Credit to the Raptors, who made necessary adjustments to start the second. Their second unit, which has already been struggling and was down a man with Fred VanVleet starting in place of the injured Kyle Lowry, played with increased tempo to try to run Boban off the floor. They also ran more deliberate actions for C.J. Miles, knowing that the LA defense would be compromised trying to defend the 3-point line. That allowed Toronto open up another double-digit lead, one they did not relinquish for the remainder of the game.
Thus, once more, the buyout period is officially here. Teams looking to move on from players have until March 1 to waive them, before they’re picked up in the open market. One such target is Wesley Matthews, now of the New York Knicks, following the blockbuster trade involving Kristaps Porzingis. Matthews is in the final year of his contract and is a potential buyout candidate for many teams.
But what can he bring to the Toronto Raptors?
One of the most valuable commodities in today’s NBA, the art of the three-point shot. Something Wesley Matthews is accustomed too and something the Toronto Raptors are in dire need of.
The Raptors rank in the bottom ten for three-point percentage, despite ranking 11th for attempts per game. Something has to give for Toronto, as their lack of three-point prowess has hurt them multiple times this season, and heading into the playoffs, you don’t want your shot to go missing. Think the Houston Rockets missing 27 straight three-pointers against the Golden State Warriors last season.
Wes Matthews gives the Raptors another competent shooter to roll out in significant situations, and as a career 36-percent shooter from three, there’s definitely worse players to have in that spot.
What is a three-and-D defense if you don’t have the defense? Luckily, Wes Matthews is still a sturdy perimeter defender that will get the job done.
Matthews is now 32 and is getting up there in age, his defense has dipped a bit this season as a starter for the Mavericks, allowing 39-percent from three. It’s likely that Matthews would often be matched up against some of the best three-point shooters in the league though, and joining a Raptors team with a plethora of lengthy wing defenders means that often wouldn’t be the case.
Adding another quality wing defender would do a world of good for the Raptors, who already rank sixth in opponent three-point percentage. Rolling Matthews out with a bench unit that already possesses the likes of Norman Powell, Delon Wright, and OG Anunoby could be a valuable commodity once the playoff season sets in.
Kawhi said he will think about future, have meetings at appropriate time. Right now he’s just all about this season. Same, consistent message we’ve heard from him.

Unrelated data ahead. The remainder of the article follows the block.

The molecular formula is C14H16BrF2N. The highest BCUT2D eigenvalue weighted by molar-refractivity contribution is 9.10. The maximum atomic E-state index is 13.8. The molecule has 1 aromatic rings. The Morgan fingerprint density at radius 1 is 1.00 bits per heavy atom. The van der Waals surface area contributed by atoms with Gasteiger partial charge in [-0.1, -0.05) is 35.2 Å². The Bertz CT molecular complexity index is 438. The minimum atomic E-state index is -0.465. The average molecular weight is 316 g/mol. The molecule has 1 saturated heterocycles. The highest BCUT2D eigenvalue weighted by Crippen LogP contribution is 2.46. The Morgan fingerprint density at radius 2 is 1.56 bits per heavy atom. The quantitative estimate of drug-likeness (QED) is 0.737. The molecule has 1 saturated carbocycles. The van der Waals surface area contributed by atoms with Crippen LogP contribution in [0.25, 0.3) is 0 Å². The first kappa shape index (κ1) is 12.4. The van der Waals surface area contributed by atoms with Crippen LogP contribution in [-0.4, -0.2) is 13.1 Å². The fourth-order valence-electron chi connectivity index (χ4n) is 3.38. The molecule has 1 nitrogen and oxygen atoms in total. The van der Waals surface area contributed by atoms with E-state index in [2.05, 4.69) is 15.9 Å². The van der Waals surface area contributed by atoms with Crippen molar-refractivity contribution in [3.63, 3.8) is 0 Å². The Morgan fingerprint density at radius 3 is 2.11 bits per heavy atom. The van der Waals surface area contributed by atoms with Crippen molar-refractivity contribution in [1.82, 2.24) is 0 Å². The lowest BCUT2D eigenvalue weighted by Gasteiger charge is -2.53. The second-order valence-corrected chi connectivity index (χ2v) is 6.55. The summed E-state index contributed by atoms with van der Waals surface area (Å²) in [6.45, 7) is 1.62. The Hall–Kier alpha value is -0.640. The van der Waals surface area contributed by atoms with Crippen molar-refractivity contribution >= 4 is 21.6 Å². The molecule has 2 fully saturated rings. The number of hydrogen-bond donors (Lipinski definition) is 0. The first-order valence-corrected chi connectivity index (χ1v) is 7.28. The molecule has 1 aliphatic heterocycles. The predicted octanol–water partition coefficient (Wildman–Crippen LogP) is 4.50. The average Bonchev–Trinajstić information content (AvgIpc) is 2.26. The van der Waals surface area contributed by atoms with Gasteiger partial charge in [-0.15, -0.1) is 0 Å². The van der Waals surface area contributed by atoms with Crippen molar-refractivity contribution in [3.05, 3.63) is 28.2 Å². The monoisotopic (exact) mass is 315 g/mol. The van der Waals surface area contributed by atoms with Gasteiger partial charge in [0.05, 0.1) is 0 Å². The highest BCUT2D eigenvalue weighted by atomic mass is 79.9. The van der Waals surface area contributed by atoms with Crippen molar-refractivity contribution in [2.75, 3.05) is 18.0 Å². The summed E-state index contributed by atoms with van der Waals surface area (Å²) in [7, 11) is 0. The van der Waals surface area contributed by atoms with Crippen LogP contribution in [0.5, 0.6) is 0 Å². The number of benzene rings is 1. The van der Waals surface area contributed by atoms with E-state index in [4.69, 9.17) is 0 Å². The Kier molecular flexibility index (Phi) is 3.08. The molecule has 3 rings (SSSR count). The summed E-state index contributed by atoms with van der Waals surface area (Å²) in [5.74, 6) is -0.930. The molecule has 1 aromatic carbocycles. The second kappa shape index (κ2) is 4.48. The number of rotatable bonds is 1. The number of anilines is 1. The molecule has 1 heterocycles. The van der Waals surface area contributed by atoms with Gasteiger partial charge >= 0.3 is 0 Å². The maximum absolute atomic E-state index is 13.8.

— Ryan Wolstat (@WolstatSun) February 3, 2019
The blowout victory marked the seventh time this season that the Raptors have won a game by 18 points or more. The visitors never held more than a three-point lead.
Kawhi Leonard was the Raptors’ high scorer with 18 points in front of a crowd that included Clippers owner Steve Ballmer sitting courtside, but it was the visitors’ resident Canadian, Hamilton’s Shai Gilgeous-Alexander, who led all scorers with 19 points in his professional debut on home soil since his sophomore year of high school.
Leonard was helped by Serge Ibaka, who finished with 15 points and 12 rebounds for a career-high sixth straight double-double, and double-digit scoring from Pascal Siakam, Delon Wright and C.J. Miles, who tied a season high with 15 points.
“I think it looked a little more organized and a little bit less on top of each other and less confusing,” Nurse said.
While the game may have been easier than normal for the home side, the path forward may not be after Kyle Lowry sat out with back soreness.
Maybe he wanted to be in Detroit to try to make amends with Blake Griffin on Saturday and just stuck around for the back-to-back.
Maybe the weather was too nice in southern California and he needed some February cold as an antidote.
Maybe any of those, right?
It certainly wouldn’t have anything to do with getting his face — and visions of his big, fat wallet — in front of the Raptors’ Kawhi Leonard any way he could, right?
It certainly wouldn’t have anything to do with Leonard’s anticipated free agency that’s coming in July and Ballmer’s Clippers being a presumed destination right?
It wasn’t like Ballmer stood up and waved a Clippers No. 2 jersey with “Leonard” on the back or anything, and the billionaire didn’t have a suitcase full of cash at his feet.
So, tampering? Maybe not, but certainly some subliminal message sending, one could argue.
It is no secret the Clippers covet Leonard, the Southern California native and Raptors’ All-Star forward who will be a free agent following this season. The Clippers played the Raptors twice this season, the latest matchup Sunday’s 121-103 defeat at Scotiabank Arena, yet team executives have appeared at various games along Toronto’s schedule to make their presence known.
On Sunday, it was Clippers owner Steve Ballmer. The billionaire was in town on other business, but it did not go unnoticed that he watched the Clippers’ third loss in their last four games from a courtside seat opposite his team’s bench, where he had an up-close view of Leonard’s 18-point, five-rebound performance.
Perhaps the only one who said he didn’t see? Leonard.
“I don’t really pay attention to who’s at the game or anything like that,” he said.
The Raptors, who traded for Leonard from San Antonio last summer, hope to bring Leonard back into the fold this summer for the same reasons as the Clippers. He is a rare kind of star, a force at both ends of the floor.